Toddlers fears – What is the best way to address these?

Has your once fearless tot started to be fearful of some things? As children transition from a baby to a toddler, they become more aware of their surroundings, and they are feeling more intense emotions however, they don’t yet have the capacity to cope with these, and it’s common for fears to set in around this age. While it is a completely normal stage of development, it’s good to know how to help your child move through this phase. Here’s how you can do this.

Acknowledge their fears

Some common fears that toddler age children have are monsters, the dark and storms, but children can have fears about just about anything. While some can seem so far-fetched and ridiculous, to them, they are very real. Don’t dismiss their fears, but rather acknowledge them and try to reassure them that you are there, they are safe, and the fear cannot hurt them.

Don’t confirm their fears

For example, if your child is afraid of monsters, don’t validate that they are real. Parents often do this by creating a ‘monster spray’ that keeps monsters away or by saying, “it’s ok they won’t you, you are safe with us.” By doing this you are confirming that they are real, and they have a valid reason for being scared. This can solidify their fears and make the problem worse.

Provide opportunities to confront their fear

A great way for your child to fully comprehend that their fear is just that, a fear, and nothing more, is by providing your child opportunities to confront what they are scared of. We recommended starting off small. This can be something such as talking about it and introducing other tools like books that are about squashing fears exactly like theirs. The more you do this, the less consuming their phobias will be and eventually, it will become a thing of the past.

Give them the independence to make choices

Sometimes fears can make toddlers feel as though they have no control, and they can feel overwhelmed as a result. You can give them back some of their perceived loss of control by allowing them to make choices for themselves. Ask them what you can do that will make it better. If they say they don’t know, offer them suggestions, and give them the freedom to choose one of them.

Avoid white lies

Telling little white lies can exuberate your child’s fears. Especially if you tell them an untruth in the moment to calm them down and then they realise you weren’t being honest. An example would be telling your child that has a fear of strangers that you’ll be right back when taking them to a new daycare centre and actually leaving. This can intensify their fears because they know you are lying, and it is scary. Instead of fabricating the truth to make the present moment easier, look at ways for your child to cope with their fears.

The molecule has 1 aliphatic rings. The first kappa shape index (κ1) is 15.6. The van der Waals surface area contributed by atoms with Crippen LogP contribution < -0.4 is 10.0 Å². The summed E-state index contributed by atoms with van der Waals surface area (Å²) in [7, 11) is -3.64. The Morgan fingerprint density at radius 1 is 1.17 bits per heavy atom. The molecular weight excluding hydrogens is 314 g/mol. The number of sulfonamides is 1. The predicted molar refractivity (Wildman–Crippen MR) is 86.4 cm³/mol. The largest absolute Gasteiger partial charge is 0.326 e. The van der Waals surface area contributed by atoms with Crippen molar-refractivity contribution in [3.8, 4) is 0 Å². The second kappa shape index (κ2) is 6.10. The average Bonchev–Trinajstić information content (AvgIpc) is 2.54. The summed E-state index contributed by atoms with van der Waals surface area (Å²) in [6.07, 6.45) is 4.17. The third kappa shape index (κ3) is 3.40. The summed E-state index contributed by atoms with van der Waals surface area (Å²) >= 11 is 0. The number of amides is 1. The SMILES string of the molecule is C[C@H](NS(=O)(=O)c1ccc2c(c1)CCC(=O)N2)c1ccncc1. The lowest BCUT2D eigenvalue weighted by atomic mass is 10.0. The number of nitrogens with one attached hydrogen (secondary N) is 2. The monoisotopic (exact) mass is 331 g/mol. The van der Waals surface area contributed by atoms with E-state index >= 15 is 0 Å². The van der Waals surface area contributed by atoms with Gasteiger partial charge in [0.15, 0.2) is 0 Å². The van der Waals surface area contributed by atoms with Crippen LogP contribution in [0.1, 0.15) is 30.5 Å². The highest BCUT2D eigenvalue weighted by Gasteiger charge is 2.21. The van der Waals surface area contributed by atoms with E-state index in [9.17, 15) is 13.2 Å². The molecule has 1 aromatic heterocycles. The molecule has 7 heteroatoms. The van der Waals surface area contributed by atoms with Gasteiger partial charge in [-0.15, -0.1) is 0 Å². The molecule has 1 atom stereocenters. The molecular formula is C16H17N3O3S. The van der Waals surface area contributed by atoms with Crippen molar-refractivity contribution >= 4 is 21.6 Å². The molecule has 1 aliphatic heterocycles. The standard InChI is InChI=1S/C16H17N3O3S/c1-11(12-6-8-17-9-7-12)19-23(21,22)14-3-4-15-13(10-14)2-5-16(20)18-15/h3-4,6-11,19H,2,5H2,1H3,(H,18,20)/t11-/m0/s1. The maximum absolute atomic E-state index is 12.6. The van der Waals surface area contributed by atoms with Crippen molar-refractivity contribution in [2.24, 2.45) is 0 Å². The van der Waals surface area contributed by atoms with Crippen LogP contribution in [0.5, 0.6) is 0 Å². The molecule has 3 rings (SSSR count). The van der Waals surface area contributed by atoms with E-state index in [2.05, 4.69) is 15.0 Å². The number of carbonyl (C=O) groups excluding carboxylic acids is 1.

Ask your child to explain why they are scared

You may already know what your child is scared of but delve a little deeper by asking them what they think will happen and what they feel when they think of their fear. Once you address their feelings and understand their narrative associated with their fear, you can help them work through it. Reassurance plays a big role here, and the more you do it, the less scary their fear will seem.

Stay cool, calm, and collected

As a parent, you are your toddler’s number one influence, and if they see you getting worked up or anxious over something, they are likely to mirror your behaviour. They’ll see your negative reaction and associate that with something bad or scary.

Reach out for help

If you have friends with children of similar age or who’ve had kids before, have a chat with them about your child’s fears. There’s a good chance that they have been through something similar, and they may be able to offer some good ideas on how to help. Another place to turn is your childcare teachers, they’ve most likely seen every fear in the book before and may be able to give you some useful coping strategies.

If you think your child’s fear is more than a typical toddler fear and it’s all-consuming, or they become uncontrollably upset, it may be a good idea to have a talk with your GP. They may be able to recommend you to a child therapist that specialises in this area. You don’t have to battle through it alone, know that there is support out there. Getting help early on can be beneficial to both you and your child.

This too shall pass

No one wants to see their child terrified of something, and it can be tricky trying to help them through this phase. We hope this post has given you an insight into how to address your child’s fears with confidence. The good news is that most children grow out of these fears as they get older.

Here at Little Saints, we understand this phase can be a tough time for both little people and their parents. Our daycare centre provides a supportive and nurturing environment for children to work through their fears via stories, books, and play. Contact us today if you’d like more information.